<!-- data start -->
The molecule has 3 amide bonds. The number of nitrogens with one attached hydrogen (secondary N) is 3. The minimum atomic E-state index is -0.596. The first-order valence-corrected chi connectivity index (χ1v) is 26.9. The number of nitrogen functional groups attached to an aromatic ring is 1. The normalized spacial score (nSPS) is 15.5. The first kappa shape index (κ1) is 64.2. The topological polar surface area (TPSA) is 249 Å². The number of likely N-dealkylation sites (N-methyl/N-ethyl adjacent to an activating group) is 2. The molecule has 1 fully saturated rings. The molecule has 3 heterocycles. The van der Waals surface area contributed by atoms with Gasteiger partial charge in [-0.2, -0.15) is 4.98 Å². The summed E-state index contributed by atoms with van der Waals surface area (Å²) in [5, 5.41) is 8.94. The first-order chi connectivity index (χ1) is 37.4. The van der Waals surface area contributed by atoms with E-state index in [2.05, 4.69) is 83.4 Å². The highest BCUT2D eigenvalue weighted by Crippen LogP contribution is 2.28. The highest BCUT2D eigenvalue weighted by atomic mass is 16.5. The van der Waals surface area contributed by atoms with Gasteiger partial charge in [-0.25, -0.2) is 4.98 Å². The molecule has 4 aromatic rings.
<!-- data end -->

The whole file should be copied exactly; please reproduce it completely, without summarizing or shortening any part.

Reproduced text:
The molecule has 3 amide bonds. The number of nitrogens with one attached hydrogen (secondary N) is 3. The minimum atomic E-state index is -0.596. The first-order valence-corrected chi connectivity index (χ1v) is 26.9. The number of nitrogen functional groups attached to an aromatic ring is 1. The normalized spacial score (nSPS) is 15.5. The first kappa shape index (κ1) is 64.2. The topological polar surface area (TPSA) is 249 Å². The number of likely N-dealkylation sites (N-methyl/N-ethyl adjacent to an activating group) is 2. The molecule has 1 fully saturated rings. The molecule has 3 heterocycles. The van der Waals surface area contributed by atoms with Gasteiger partial charge in [-0.2, -0.15) is 4.98 Å². The summed E-state index contributed by atoms with van der Waals surface area (Å²) in [5, 5.41) is 8.94. The first-order chi connectivity index (χ1) is 37.4. The van der Waals surface area contributed by atoms with E-state index in [2.05, 4.69) is 83.4 Å². The highest BCUT2D eigenvalue weighted by Crippen LogP contribution is 2.28. The highest BCUT2D eigenvalue weighted by atomic mass is 16.5. The van der Waals surface area contributed by atoms with Gasteiger partial charge in [-0.25, -0.2) is 4.98 Å². The molecule has 4 aromatic rings.